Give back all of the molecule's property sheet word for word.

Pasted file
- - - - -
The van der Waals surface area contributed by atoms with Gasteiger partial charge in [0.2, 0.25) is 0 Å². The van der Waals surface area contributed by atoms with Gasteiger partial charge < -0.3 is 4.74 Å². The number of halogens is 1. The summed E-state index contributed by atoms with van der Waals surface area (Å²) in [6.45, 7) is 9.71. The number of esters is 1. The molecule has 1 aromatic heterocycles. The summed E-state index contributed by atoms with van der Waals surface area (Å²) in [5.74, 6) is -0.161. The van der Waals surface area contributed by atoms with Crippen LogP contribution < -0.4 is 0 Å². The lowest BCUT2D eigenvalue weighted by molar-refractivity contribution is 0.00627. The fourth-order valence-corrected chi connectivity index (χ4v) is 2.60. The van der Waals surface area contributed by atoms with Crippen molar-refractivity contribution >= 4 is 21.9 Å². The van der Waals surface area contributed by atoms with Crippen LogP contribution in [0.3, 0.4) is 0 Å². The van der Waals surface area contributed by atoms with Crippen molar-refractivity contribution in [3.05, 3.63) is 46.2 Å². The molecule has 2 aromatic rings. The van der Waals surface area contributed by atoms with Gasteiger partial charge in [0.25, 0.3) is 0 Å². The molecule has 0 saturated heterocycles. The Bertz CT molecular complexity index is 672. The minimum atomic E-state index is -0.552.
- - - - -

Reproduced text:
The van der Waals surface area contributed by atoms with Gasteiger partial charge in [0.2, 0.25) is 0 Å². The van der Waals surface area contributed by atoms with Gasteiger partial charge < -0.3 is 4.74 Å². The number of halogens is 1. The summed E-state index contributed by atoms with van der Waals surface area (Å²) in [6.45, 7) is 9.71. The number of esters is 1. The molecule has 1 aromatic heterocycles. The summed E-state index contributed by atoms with van der Waals surface area (Å²) in [5.74, 6) is -0.161. The van der Waals surface area contributed by atoms with Crippen LogP contribution < -0.4 is 0 Å². The lowest BCUT2D eigenvalue weighted by molar-refractivity contribution is 0.00627. The fourth-order valence-corrected chi connectivity index (χ4v) is 2.60. The van der Waals surface area contributed by atoms with Crippen molar-refractivity contribution >= 4 is 21.9 Å². The van der Waals surface area contributed by atoms with Crippen LogP contribution in [0.3, 0.4) is 0 Å². The van der Waals surface area contributed by atoms with Crippen molar-refractivity contribution in [3.05, 3.63) is 46.2 Å². The molecule has 2 aromatic rings. The van der Waals surface area contributed by atoms with Gasteiger partial charge in [0.25, 0.3) is 0 Å². The molecule has 0 saturated heterocycles. The Bertz CT molecular complexity index is 672. The minimum atomic E-state index is -0.552.